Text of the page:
By Mohammad Yunus Yawar
KABUL, Afghanistan (RockedBuzz via Reuters) -A strong earthquake shook Afghanistan’s western Herat province on Wednesday, forcing authorities to redeploy relief and rescue teams already on the ground following a series of deadly earthquakes on Saturday.
There were no details so far on casualties, disaster management spokesman Janan Sayeeq told RockedBuzz via Reuters, but provincial officials said hundreds of homes had been destroyed.
The Herat governor’s office said some areas had suffered “huge losses”, without providing details.
“Mobile medical teams and officials worked together and transferred several injured people to hospital,” the governor’s office said in a statement.
Saturday’s tremors killed at least 2,400 people and injured more than 2,000, the Taliban-led government said, making the earthquake one of the world’s deadliest so far this year.
Most of the earthquake victims were women and children, the World Health Organization said.
The German Research Center for Geosciences (GFZ) said the latest earthquake was magnitude 6.3 and occurred at a depth of 10 km (6.21 miles).
Surrounded by mountains, Afghanistan has a history of strong earthquakes, many of which have occurred in the rugged Hindu Kush region bordering Pakistan. Herat province borders Iran, which has said it will send humanitarian aid.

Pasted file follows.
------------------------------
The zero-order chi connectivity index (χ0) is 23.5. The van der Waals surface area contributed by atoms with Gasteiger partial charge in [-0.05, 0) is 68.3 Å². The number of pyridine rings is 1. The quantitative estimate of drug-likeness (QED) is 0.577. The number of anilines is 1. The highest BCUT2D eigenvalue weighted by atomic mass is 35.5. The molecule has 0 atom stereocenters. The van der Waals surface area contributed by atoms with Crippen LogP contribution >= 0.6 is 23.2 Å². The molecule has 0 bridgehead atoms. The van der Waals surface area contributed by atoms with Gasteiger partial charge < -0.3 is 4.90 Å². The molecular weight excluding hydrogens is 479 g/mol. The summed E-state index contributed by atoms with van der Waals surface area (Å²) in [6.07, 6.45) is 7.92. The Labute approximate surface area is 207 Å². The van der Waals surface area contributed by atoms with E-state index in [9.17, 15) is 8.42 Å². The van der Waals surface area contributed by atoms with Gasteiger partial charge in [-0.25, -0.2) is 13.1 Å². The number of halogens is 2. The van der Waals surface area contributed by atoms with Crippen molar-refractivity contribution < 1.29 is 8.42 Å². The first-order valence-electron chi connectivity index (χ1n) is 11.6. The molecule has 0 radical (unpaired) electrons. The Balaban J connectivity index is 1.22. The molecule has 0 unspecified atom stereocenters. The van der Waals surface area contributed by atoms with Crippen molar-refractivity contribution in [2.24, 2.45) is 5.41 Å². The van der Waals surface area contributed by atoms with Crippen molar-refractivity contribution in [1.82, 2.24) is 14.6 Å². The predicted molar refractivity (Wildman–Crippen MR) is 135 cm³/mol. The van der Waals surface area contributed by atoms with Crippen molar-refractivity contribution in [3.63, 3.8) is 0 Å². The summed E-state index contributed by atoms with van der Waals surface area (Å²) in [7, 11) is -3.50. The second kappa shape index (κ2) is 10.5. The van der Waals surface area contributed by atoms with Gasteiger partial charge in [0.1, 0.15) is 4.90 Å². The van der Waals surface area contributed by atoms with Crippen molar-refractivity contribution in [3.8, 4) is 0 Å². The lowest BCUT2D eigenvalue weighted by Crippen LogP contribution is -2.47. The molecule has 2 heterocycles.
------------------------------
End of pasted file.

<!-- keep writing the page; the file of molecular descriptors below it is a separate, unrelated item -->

In the central Rubat Sangi district, rocked by Saturday’s earthquakes, at least 200 houses were partially or completely destroyed, governor Noor Ahmad Shahab said, adding that residents had suffered “huge financial losses”.
No casualties have been reported so far, he said, as many villagers were already sleeping outdoors or in tents after previous earthquakes.
“People need urgent help,” Shahab said, adding that survivors are falling ill due to colder autumn weather.
Relief and rescue efforts after Saturday’s earthquakes have been hampered by infrastructure left in ruins by decades of war and a lack of foreign aid that once formed the backbone of the economy but has dried up since the Taliban took over the power.
Afghanistan’s health system, which is largely dependent on foreign aid, has also faced crippling cuts.
The European Union said it will provide 2.5 million euros ($2.65 million) to humanitarian partners working to deliver aid, on top of the 89 million euros in humanitarian aid already allocated in 2023.
It also offered shelter kits, winter tents and hygiene kits, as well as other basic necessities.
Pakistan, Iran, Turkey and China have already committed to sending food, blankets, medicines, tents and funds. The United Nations humanitarian office also announced $5 million in aid.
($1 = 0.9433 euros)
(Reporting by Mohammad Yunus Yawar in Kabul and Mrinmay Dey in Bengaluru; Writing by Gibran Peshimam; Editing by Jacqueline Wong and Simon Cameron-Moore and Miral Fahmy)